2
$\begingroup$

Find the area of surface with given equation $$\big(x^2 + y^2\big)^2 = a(x^3+y^3)$$

I tried to use polar coordinates $x=r\cos\alpha$ and $y=r\sin\alpha$ and so $$r = a(\cos\alpha + \sin\alpha)\bigg(1-{\sin2\alpha\over{2}}\bigg)$$ Maybe anyone can suggest better way?

$\endgroup$
  • 1
    $\begingroup$ do you mean the area of the region enclosed by the given curve? $\endgroup$ – daulomb Dec 23 '17 at 10:32
  • $\begingroup$ oh yes, you are right $\endgroup$ – Spike Bughdaryan Dec 23 '17 at 10:38
  • 1
    $\begingroup$ usage of polar coordinates seems okey you need to determine the upper and lover limits of $\theta$. $\endgroup$ – daulomb Dec 23 '17 at 10:45
  • $\begingroup$ I think it's a best way here. $\endgroup$ – Michael Rozenberg Dec 23 '17 at 10:47
  • $\begingroup$ @MichaelRozenberg Where "here"? $\endgroup$ – DonAntonio Dec 23 '17 at 11:07
3
$\begingroup$

Okay i solved, with $\alpha \in [-\pi/4, 3\pi/4]$

and $${a^2\over2}\int_{-\pi\over4}^{3\pi\over4}(\sin\alpha + \cos\alpha)^2 (1-{\sin2\alpha \over 2})^2 d\alpha = \bigg(\dfrac{\cos\left(6x\right)+9\sin\left(4x\right)-9\cos\left(2x\right)-48\sin^4\left(x\right)+48\cos^4\left(x\right)-96\cos^2\left(x\right)+60x}{96}\bigg)_{-\pi\over4}^{3\pi\over4} = {5\pi a^2\over 16}$$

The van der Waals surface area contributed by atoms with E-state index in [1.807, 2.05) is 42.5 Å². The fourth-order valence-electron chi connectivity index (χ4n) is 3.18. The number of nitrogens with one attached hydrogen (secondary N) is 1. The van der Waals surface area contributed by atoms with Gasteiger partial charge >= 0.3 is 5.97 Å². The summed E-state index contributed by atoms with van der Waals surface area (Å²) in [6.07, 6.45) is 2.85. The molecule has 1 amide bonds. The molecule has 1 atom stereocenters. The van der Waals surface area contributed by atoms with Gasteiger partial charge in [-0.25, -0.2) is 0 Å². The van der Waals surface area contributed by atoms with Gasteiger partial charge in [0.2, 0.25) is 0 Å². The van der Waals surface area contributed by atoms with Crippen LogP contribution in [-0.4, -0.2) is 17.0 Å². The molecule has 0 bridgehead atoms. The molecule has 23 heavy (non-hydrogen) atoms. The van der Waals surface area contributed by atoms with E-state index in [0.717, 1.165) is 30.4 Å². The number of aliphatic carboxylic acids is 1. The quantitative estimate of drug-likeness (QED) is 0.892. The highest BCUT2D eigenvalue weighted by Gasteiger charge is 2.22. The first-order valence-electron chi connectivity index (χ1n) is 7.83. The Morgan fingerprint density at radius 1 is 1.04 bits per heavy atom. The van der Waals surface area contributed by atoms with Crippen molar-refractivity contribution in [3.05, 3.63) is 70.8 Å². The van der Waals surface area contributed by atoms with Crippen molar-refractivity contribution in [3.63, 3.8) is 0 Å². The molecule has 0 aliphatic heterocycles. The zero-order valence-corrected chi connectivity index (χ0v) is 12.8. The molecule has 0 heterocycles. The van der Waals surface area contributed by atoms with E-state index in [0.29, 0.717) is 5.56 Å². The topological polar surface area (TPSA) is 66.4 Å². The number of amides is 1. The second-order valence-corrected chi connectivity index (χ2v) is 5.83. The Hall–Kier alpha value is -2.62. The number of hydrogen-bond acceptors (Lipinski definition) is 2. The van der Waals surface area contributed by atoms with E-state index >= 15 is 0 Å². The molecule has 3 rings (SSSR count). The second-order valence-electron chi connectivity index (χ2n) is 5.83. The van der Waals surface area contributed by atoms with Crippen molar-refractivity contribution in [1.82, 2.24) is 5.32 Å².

$\endgroup$
3
$\begingroup$

Why not directly the double integral (in polar coordinates)?

$$\int_0^{2\pi}\int_0^{a(\cos t + \sin t)\bigg(1-{\sin2t\over{2}}\bigg)}r\,dr\,dt=\frac{a^2}2\int_0^{2\pi}(\cos t+\sin t)^2\left(1-\frac{\sin2t}2\right)^2dt=$$

$$=\frac{a^2}2\int_0^{2\pi}\left(1+\sin2t\right)\left(1-\sin2t+\frac{\sin^22t}4\right)dt=\frac{a^2}2\int_0^{2\pi}\left[1-\frac34\sin^22t+\frac{\sin^32t}4\right]dt=$$

$$=\frac{a^2}4\int_0^{4\pi}\left[1-\frac34\sin^2u+\frac{\sin^3u}4\right]du=$$

$$=\frac{a^2}4\left(4\pi-\frac384\pi+\frac14\overbrace{\int_0^{4\pi}\left(\sin u-\sin u\cos^2u\right)du}^{=0}\right)=\frac{5\pi a^2}8$$

Seeing your solution, at least one of us two is wrong. I wouldn't be surprised at all if it is me...yet in your expression you didn't divide by two $\;\sin2\alpha\;$ ... Check this.

Added. Since it must be $\;t\in\left[-\frac\pi4,\,\frac{3\pi}4\right]\;$ for $\;r\;$ to be positive, the above integral must be changed accordingly to these limits. The outcome indeed is $\;\cfrac{5\pi a^2}{16}\;$

$\endgroup$
  • $\begingroup$ oh yes, forgot about it, i'm not sure if my solution is all the way right, but the answer is $5\pi a^2 \over 16$ and also we need to chose the $\alpha$ where $sin\alpha + cos\alpha > 0$ and so $[−π/4,3π/4]$ $\endgroup$ – Spike Bughdaryan Dec 23 '17 at 11:14
  • $\begingroup$ Didn't mean the restriction, but from $r=a(cosα+sinα)(1−{\sin2α\over2})$ we need to chose the angle $\alpha$ , where $r>0$ $\endgroup$ – Spike Bughdaryan Dec 23 '17 at 11:40
  • $\begingroup$ @SpikeBughdaryan You are completely right, of course... $\endgroup$ – DonAntonio Dec 23 '17 at 11:42

Your Answer

By clicking “Post Your Answer”, you agree to our terms of service, privacy policy and cookie policy

Not the answer you're looking for? Browse other questions tagged or ask your own question.